Centre Rourke Chartier has been one of the Kelowna Rockets top producers of late with 25 points in his last 22 games.

Centre Rourke Chartier has been one of the Kelowna Rockets top producers of late with 25 points in his last 22 games.

Chartier provides Rockets with well-rounded game

Kelowna centre on hot streak over last month, a reliable player at both ends of the ice for WHL team

When they called Rourke Chartier’s name in the first round of the 2011 bantam draft, the Kelowna Rockets had a hunch the skilled centre would one day become an important commodity for the WHL club.

In less two seasons into Chartier’s major junior career, that day is already here.

After a relatively slow start to the 2013-14 campaign, the 5-foot-11, 175-pound Saskatoon native has emerged as one of the club’s most dependable forwards.

In addition to taking care of business in his own end of the rink, Chartier has been an offensive force—prior to Wednesday’s game at Tri-City, he had 10 goals and 25 points in his last 22 games.

“Over the last while he’s probably been our most consistent forward, at both ends of the ice, offensively and defensively,” said Rockets head coach Ryan Huska. “Since he’s found his scoring, which was missing early in the season, he’s really been playing a complete game. He’s playing a little quicker than he was early in the year, and he’s playing with confidence.”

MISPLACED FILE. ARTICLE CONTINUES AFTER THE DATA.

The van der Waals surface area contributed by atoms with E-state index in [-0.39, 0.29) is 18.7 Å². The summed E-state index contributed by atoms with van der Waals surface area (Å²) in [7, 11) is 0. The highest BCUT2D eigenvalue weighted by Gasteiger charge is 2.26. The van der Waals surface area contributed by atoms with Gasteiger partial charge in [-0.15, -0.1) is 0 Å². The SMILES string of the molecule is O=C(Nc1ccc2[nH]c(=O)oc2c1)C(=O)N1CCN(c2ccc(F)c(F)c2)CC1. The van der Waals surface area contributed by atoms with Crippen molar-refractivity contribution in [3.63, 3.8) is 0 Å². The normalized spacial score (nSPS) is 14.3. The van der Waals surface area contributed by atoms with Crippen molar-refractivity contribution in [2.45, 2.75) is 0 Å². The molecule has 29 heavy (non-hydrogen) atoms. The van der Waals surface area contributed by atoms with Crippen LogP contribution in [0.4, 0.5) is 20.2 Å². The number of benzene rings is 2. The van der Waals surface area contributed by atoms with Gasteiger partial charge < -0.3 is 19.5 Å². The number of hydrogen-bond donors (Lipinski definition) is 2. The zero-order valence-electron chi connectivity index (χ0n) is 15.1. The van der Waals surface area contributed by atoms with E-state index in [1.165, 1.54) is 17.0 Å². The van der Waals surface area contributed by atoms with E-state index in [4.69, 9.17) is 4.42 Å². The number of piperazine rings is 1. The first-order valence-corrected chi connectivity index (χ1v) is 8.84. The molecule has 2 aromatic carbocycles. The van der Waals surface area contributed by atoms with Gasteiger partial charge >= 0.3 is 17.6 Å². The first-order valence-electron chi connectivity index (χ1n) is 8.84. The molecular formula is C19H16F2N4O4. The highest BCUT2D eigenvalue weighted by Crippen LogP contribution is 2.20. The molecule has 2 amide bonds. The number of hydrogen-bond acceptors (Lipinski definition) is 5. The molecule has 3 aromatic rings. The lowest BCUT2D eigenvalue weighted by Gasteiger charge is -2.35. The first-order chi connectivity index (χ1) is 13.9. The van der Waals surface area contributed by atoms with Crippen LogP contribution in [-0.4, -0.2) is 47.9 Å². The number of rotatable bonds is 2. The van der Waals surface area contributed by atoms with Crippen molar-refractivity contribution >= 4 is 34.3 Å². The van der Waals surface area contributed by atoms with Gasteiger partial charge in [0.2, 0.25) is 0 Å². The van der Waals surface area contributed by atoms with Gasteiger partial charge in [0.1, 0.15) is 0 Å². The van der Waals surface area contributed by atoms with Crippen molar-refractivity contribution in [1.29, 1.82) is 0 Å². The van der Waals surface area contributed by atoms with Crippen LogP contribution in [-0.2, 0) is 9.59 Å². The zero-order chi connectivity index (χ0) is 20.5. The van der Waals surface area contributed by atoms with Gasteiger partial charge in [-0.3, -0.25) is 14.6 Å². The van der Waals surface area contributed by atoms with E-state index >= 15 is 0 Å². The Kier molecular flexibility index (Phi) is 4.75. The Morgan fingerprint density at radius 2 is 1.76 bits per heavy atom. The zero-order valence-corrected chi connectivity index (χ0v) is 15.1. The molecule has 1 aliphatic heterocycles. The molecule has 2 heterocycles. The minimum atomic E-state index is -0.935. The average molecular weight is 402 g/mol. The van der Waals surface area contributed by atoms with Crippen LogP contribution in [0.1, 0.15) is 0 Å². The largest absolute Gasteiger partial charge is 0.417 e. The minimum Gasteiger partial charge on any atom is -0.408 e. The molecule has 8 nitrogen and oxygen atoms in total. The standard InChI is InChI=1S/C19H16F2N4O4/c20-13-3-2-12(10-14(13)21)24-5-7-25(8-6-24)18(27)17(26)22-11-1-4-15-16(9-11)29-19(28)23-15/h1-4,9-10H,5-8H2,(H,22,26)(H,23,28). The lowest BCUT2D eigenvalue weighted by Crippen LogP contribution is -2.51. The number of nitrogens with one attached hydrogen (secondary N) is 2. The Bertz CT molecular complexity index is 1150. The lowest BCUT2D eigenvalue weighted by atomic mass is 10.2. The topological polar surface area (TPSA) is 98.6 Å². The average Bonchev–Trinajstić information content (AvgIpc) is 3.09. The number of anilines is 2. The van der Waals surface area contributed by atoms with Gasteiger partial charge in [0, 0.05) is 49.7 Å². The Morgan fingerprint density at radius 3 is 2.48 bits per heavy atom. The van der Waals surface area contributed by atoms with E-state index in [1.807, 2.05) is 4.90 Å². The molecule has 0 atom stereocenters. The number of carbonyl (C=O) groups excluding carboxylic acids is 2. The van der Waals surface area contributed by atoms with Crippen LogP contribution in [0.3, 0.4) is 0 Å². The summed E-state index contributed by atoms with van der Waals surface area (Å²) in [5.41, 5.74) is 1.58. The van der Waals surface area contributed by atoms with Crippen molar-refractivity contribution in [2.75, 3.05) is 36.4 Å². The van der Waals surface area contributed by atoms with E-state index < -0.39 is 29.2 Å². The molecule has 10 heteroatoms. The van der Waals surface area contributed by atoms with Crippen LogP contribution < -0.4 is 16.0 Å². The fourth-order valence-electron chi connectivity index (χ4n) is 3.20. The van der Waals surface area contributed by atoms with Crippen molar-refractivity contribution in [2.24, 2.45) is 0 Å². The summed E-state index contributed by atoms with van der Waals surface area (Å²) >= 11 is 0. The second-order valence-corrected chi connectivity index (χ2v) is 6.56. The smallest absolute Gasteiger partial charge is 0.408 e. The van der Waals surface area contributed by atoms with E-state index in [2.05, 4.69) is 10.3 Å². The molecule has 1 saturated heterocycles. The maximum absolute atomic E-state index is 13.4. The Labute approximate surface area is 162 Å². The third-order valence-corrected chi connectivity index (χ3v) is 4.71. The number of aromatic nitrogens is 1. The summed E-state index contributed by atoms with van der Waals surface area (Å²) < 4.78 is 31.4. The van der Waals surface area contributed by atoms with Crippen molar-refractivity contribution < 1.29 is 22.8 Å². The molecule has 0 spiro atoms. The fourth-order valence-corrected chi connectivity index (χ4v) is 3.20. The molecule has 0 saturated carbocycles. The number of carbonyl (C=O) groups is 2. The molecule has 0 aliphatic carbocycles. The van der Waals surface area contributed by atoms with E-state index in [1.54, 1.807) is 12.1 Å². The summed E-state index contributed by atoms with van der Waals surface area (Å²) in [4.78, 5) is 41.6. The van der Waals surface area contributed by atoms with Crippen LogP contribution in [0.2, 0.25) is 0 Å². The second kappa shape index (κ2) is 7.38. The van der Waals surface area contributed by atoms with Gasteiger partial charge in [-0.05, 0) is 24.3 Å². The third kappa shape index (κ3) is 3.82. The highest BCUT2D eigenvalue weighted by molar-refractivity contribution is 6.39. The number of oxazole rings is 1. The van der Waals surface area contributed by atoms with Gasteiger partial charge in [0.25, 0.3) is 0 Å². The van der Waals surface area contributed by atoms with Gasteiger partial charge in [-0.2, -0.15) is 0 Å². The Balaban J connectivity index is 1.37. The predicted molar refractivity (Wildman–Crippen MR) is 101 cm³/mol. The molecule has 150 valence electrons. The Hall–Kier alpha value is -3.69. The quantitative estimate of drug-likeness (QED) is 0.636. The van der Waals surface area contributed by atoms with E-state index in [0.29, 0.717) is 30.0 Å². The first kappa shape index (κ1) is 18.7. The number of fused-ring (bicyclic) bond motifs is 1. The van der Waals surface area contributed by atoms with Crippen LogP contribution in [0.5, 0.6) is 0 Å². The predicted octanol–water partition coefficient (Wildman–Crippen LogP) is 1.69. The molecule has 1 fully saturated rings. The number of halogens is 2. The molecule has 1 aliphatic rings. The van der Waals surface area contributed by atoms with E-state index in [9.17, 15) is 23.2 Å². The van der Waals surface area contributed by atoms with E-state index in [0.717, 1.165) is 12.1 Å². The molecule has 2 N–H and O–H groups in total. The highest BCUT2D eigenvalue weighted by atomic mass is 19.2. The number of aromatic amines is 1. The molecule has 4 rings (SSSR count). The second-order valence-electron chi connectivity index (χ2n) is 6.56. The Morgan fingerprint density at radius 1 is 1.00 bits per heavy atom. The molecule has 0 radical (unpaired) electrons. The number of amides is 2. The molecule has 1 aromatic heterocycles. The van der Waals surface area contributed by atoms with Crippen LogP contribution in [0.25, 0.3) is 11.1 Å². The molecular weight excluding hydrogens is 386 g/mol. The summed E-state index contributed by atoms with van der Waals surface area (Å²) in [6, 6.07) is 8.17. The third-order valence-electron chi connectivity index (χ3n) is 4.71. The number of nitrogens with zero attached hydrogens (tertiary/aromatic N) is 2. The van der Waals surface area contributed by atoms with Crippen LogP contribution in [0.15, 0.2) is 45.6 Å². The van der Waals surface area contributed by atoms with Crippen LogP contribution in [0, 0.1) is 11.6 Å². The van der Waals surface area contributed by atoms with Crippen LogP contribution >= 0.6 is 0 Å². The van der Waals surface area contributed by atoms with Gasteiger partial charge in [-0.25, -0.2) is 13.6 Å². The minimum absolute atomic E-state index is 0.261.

It’s not to say Chartier wasn’t a welcome addition as a rookie last season, but with 20 goals and 48 points this season, the smooth centre continues move up the ladder of the Rockets’ most reliable players.

“I don’t think it’s too much of one thing, I think I just needed to play solid defensively and the rest of the game would come with it,” said Chartier, who is eligible for the 2014 NHL entry draft. “Sometimes you just need a bounce or two, and I’ve been getting a few of those lately. I’m playing with some confidence in my game, and I have to give a lot of credit for that to my linemates (Nick Merkley and Marek Tvrdon).

While he’s far from being the biggest player on the ice, Huska said there are many other variables that make Chartier one of the most promising young players in the organization.

“He’s the kind of player a coach likes to have, he does things the right way, he competes, he’s smart and has very good instincts. He’s a guy you enjoy having on your team and we feel like he’s going to be a great player for us.”

Still, Chartier considers himself lucky to be in an environment he rates as one of the best in all of junior hockey—not to mention playing on an awfully good team.

“I feel like I’m in the right place,” Chartier said. “The guys are so close, we have good depth and we really play well as a team. The system the coaches have in place seems to be working well, too.”

Chartier and the Rockets, who are in the midst of six games in a nine-stretch, will battle the Vancouver Giants in a weekend set. The teams will meet Friday at Prospera Place, before heading to Pacific Colisuem on Saturday.


Kelowna Capital News